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  • Israel
  • Greece
  • Bulgaria
  • Romania
  • Hungary
  • Slovakia
  • Poland
  • Czech Republic
  • Germany

Israel

The formation of Israel was the culmination of nearly 2,000 years of hopes by Jewish people that they would one day return to the land from which the Romans expelled them. The Holocaust of European Jewry in the Second World War had strengthened their determination to reclaim their ancestors land. In 1948, David Ben-Gurion, the head of the Jewish Agency, proclaimed the establishment of the State of Israel and he became its first Prime Minister. U.S. President Harry S. Truman recognised the new nation on the same day. Currently the Jewish population makes up 6,377,000 (74.8%); 1,771,000 (20.8%) are Arabs; and those identified as “others” (non-Arab Christians, Baha’i, etc) make up 4.4% of the population (374,000 people). When the state was established, there were only 806,000 residents and the total population reached its first and second millions in 1949 and 1958 respectively after the Holocaust and when 850,000 Jews were expelled from Arab countries.

Greece

Before the Second World War, approximately 76,000 Jews lived in Greece. Between 60,000 and 65,000 Greek Jews died in the Holocaust, though there were Jewish communities that at least partially survived the war. The total remaining Jewish population in Greece was 10,000 in 1945.

Bulgaria

Jews constituted 0.8 percent of the 6 million Bulgarians in 1934, roughly 50,000 individuals. In 1945, the Jewish population of Bulgaria was still about 50,000, its pre-war level. Next to the rescue of Danish Jews, Bulgarian Jewry’s escape from deportation and the extermination represents the most significant exception of any Jewish population in Nazi-occupied Europe. Beginning in 1948, however, more than 35,000 Bulgarian Jews chose to emigrate to the new state of Israel.

Romania

The 1930 Romanian census recorded 728,115 persons who identified themselves as Jewish, comprising approximately 4 percent of the population. Between 1941 and 1944, German and Romanian authorities murdered or caused the deaths of between 150,000 and 250,000 Romanian and Ukrainian Jews in Transnistria. At least 270,000 Romanian Jews were killed or died from mistreatment during the Holocaust.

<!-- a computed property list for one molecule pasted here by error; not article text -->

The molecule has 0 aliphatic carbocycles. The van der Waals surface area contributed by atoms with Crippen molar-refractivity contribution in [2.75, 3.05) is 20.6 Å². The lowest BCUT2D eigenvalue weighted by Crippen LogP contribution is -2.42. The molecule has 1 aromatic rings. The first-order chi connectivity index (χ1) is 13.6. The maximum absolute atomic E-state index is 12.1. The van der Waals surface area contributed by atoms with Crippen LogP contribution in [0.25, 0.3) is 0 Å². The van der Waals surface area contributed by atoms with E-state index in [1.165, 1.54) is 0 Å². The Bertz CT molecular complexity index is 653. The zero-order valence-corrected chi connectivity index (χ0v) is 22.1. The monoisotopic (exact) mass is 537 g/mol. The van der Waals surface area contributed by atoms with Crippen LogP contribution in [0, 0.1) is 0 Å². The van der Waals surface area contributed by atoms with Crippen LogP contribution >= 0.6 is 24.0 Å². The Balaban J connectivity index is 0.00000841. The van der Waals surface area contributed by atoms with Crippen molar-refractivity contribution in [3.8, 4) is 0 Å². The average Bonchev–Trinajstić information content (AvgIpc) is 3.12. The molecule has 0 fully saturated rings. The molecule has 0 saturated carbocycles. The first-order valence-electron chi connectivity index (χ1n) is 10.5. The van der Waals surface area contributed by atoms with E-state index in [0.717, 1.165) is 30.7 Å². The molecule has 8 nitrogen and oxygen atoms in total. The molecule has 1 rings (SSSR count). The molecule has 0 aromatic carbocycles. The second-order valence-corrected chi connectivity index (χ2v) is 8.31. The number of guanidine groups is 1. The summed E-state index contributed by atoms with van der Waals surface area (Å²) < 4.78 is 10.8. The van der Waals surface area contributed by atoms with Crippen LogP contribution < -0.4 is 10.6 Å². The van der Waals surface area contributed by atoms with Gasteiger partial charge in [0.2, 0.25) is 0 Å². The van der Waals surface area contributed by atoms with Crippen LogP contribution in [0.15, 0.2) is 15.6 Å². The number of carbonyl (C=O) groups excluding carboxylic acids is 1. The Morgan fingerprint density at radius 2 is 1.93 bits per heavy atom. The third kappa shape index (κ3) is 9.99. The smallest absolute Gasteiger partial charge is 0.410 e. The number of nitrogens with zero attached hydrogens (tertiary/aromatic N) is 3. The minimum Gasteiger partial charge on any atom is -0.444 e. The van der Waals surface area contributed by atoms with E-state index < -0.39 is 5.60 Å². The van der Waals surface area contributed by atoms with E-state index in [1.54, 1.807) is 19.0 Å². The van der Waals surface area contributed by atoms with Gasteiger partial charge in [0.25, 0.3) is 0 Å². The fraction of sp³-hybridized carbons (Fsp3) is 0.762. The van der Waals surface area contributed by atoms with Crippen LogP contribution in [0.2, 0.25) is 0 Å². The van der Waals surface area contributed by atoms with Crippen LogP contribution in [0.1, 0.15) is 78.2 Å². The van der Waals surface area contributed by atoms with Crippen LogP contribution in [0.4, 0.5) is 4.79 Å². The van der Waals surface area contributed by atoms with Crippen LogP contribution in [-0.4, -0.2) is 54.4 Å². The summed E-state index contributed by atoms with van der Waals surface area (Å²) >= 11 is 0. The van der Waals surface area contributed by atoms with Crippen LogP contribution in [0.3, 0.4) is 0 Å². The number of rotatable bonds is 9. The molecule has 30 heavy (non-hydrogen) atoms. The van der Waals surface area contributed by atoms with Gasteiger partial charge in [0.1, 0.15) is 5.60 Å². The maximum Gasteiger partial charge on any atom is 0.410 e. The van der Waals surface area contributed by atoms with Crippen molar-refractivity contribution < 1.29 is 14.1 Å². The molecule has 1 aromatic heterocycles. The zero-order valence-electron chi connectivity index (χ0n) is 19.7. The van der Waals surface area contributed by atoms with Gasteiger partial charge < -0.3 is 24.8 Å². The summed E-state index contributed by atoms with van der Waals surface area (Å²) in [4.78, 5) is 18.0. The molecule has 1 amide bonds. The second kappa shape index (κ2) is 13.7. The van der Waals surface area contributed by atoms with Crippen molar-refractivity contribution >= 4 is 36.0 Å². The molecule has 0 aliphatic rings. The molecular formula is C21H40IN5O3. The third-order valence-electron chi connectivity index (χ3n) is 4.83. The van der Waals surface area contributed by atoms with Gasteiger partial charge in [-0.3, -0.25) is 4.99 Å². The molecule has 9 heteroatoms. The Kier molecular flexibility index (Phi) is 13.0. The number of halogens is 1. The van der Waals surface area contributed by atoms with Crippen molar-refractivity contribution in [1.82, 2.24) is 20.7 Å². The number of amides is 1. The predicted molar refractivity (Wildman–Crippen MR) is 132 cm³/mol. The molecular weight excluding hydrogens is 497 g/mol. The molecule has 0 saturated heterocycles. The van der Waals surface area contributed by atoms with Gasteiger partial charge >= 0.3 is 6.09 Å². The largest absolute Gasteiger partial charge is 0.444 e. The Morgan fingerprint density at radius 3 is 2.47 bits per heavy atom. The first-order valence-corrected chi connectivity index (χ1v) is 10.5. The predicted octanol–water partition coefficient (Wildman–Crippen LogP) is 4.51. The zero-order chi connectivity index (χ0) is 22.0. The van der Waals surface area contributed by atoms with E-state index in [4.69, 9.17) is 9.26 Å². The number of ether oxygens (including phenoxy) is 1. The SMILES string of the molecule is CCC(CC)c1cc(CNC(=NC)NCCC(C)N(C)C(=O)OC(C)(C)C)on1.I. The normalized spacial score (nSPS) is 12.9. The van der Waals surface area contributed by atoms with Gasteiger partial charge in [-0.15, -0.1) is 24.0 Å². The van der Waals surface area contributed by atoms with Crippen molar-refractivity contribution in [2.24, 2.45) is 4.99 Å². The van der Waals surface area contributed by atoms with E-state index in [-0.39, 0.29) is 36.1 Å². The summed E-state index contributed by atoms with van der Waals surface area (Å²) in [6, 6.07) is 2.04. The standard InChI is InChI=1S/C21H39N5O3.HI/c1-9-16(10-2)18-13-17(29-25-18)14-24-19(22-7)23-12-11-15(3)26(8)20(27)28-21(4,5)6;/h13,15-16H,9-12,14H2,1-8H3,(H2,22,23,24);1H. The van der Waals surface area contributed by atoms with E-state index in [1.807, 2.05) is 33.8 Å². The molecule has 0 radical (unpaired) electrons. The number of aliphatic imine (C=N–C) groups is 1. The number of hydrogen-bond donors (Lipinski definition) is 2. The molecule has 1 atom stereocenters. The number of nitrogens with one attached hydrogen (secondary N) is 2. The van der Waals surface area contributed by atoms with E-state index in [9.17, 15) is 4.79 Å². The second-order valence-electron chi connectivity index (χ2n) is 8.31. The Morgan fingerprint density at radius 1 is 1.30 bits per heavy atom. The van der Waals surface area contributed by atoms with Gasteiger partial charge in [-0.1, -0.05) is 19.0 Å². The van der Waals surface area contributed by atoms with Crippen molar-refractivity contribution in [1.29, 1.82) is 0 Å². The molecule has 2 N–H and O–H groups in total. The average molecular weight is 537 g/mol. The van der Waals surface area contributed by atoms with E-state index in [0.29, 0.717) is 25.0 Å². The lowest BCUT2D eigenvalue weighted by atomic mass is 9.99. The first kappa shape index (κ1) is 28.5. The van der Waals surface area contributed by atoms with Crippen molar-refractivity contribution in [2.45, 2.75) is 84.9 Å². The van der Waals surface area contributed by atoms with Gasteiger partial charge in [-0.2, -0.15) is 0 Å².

Hungary

Of approximately 825,000 Jews living in Hungary in 1941, about 63,000 died or were killed prior to the German occupation of March 1944. Under German occupation, just over 500,000 died from maltreatment or were murdered. Of the 255,000 Jews remaining, less than one-third who had lived within enlarged Hungary in March 1944, survived the Holocaust. Today, the Jewish population of Hungary is approximately 48,200 people, the sixth largest Jewish community in Europe.

Slovakia

Poland

Poland had the largest Jewish community with about 3,000,000 Jews, 9.5% of the population. After the Second World War 85% of Polish Jews had been killed. At the end of 1947, only 100,000 Jews remained in Poland.

Czech Republic

According to the 1930 census, 356,830 persons in the Czechoslovak Republic identified themselves as Jews by religion: 117,551 in Bohemia and Moravia, 136,737 in Slovakia, and 102,542 in Subcarpathian Rus. About 80,000 Czech Jews, 85% of the Czech community, were killed in the Holocaust. During the first years after the war, Czechoslovakia supported the establishment of a Jewish state. After 1948, it transferred significant quantities of arms and ammunition to Israel, including fighter aircraft. It also helped train Israeli soldiers.

Germany

In the beginning of 1933 approximately 522,000 Jews lived in Germany. Over 304,000 Jews emigrated during the first six years of the Nazi dictatorship, leaving only approximately 214,000 Jews in Germany on the eve of World War II. On May 19, 1943, Germany was declared Judenrein (“free of Jews”), though it is estimated that as many as 19,000 Jews remained in Germany in hiding. The remaining total number after the Holocaust barely reached five percent of the Jewish population before the war. This number decreased further as many German Jews immigrated to Israel in the 1950s.

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